Kathy Jetnil-Kijiner, a Marshallese poet and writer, certainly saved me. She saved me from the familiar trap of believing that political processes are the only significant means of change. Specifically, last November, she dispelled the illusion that the UN Climate Conferences (COPs) could save the world and those most vulnerable to climate change.
Now, as I write this in the run-up to the People’s Climate Movement marches and rallies on April 29th, her poem is more relevant than ever. It is the essence of why I care about climate change and why it matters that I do all I can to tackle it and the systems of oppression that are connected to it. Her poem is also a reminder that government policy will not be enough, even if we didn’t have Trump and his climate deniers in the White House.
Most importantly, her poem saved me from forgetting. Listening to her perform “Dear Matafele Peinam” (a poem to her daughter), brought tears and clarity to why I was back at a climate summit and why I will continue to help build this movement for climate justice. It is never about my endless to do list. It is endlessly larger than that.
This moment took place during an event on 100% Renewable Energy, at the COP22 summit in Marrakech. I had just come from a solidarity action for Standing Rock (opposing the Dakota Access Pipeline in the US) and local indigenous struggles (including Imider, 300km south of Marrakech). As the sun set over the Atlas mountains, we had stood in a circle outside of the conference centre, in front of the UN flags. There were no cameras or media, but instead singing, prayer and presence. I had not had time to digest that experience, that glimpse of re-connection with earth and humanity amidst such disconnection that is widespread at these conferences. Then I sat down to hear Kathy’s poem.
(UN Climate Summit Poem “Dear Matafele Peinem”, by Kathy Jetnil-Kijiner)
Utterly devastating and utterly uplifting, powerful and tender. This is what we’re fighting for.
Next on stage was Kathy’s mother, Hilda Heine, who happens to be the President of the Marshall Islands. Clearly moved by the poem written for her granddaughter, she addressed the audience: ‘We will prevail.’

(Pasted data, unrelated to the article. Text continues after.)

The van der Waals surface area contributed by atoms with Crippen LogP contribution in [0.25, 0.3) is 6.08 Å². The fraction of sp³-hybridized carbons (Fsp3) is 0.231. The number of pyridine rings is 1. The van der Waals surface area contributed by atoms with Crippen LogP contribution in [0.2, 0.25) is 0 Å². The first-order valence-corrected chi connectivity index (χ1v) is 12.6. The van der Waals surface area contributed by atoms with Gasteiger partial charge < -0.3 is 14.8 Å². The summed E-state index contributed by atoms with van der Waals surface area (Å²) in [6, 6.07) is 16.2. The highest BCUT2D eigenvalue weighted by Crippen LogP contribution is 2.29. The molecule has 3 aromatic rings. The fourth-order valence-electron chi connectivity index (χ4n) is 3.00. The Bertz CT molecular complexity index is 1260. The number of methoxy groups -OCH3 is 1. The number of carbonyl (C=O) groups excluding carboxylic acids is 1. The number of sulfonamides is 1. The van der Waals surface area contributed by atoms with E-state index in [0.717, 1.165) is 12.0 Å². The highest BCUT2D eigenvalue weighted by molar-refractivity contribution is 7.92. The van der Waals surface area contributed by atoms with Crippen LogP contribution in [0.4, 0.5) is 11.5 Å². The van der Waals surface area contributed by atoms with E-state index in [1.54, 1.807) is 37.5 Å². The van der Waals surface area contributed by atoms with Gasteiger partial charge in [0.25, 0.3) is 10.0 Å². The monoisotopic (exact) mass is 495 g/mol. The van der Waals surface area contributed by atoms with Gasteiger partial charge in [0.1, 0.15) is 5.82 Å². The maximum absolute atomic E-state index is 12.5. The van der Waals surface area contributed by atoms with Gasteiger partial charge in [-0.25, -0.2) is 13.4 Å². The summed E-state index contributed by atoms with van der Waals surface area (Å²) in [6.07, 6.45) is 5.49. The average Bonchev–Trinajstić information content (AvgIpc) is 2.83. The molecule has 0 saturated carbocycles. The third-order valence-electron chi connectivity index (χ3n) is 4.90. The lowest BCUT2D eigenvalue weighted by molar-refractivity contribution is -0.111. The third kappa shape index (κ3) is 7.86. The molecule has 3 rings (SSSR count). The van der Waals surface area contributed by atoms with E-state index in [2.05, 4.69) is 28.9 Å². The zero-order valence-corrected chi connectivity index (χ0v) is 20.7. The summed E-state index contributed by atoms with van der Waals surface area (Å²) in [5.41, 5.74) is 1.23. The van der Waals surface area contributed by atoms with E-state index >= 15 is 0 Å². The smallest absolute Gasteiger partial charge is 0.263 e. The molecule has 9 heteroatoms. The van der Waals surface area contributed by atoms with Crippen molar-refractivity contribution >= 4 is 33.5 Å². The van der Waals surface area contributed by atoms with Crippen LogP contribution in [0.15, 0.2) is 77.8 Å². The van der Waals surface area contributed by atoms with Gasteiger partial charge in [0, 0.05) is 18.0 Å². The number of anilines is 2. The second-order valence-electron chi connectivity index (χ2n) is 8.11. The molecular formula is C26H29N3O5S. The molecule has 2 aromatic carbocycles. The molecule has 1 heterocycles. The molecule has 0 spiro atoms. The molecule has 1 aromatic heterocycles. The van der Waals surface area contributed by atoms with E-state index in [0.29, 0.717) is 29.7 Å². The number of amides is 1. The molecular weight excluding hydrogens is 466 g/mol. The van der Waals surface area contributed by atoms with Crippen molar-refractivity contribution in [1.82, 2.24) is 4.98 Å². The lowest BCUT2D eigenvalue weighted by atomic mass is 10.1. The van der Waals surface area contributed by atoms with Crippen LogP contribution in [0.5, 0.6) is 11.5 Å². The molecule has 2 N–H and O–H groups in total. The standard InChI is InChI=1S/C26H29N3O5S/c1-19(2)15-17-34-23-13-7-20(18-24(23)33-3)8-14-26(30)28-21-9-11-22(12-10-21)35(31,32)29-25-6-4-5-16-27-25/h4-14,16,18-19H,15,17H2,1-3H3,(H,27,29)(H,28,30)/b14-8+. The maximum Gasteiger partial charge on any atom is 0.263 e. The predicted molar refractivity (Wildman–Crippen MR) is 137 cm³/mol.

This event was not just about hope and determination. Its speakers emphasised that the renewable energy transition the world needs is ‘doable’ and ‘tangible’ (Rachel Kyte, CEO of Sustainable Energy for All). The technology is available, and according to the panellists, it is not whether we can achieve 100% renewable energy, but how ‘easily, cheaply and quickly we can get there’ (Kyte). Whilst it seems that much of the world is moving backwards, in ways that threaten to overwhelm us, there is nonetheless determined movement forward. People have been and will continue to keep resisting and making positive change happen. Let’s not be fooled into thinking we don’t hold the power to overcome the crises we face.
On the last day of the climate summit, I helped organise the final civil society action inside the conference centre. This summit was supposedly a COP of Action, but like many current governments, it failed to deliver. People I spoke to also felt frustrated, and we didn’t want to leave without communicating this and reclaiming our agency. In response, we marched and sang, held banners and told watching media and negotiators how we felt. This was a People’s Call to Action. A few of us had created a call and response song that was repeated as we processed through the main walkway. Luckily this happened just as a plenary was finishing, which meant that many negotiators caught our action. As well as raising our voices in resilience, we left the summit empowered, determined and joyful. (See a video of our action here.)
Five months down the line, governments along with corporations who do not value human lives or the health of our planet, continue to lag behind on climate action, if not actively dismantling environmental protections. Let April 29th be another People’s Call to Action. Instead of turning up for a few hours and going home satisfied that you have made a difference, let Saturday be a building block to the kind of engagement that Kathy Jetnil-Kijiner promises her daughter. Engagement that insists on her right to ‘thrive’, not ‘just survive’.
Let’s bring that energy and power to Saturday’s marches and rallies, and continue to show up and speak up where it matters.
Lyrics to our song: Hey COP22, We are here to talk to you. Will you hear the people’s call? 1.5 or we all fall….. We will lay our bodies down, We will keep it in the ground. We won’t stop until we’re done, We will fight until we’ve won.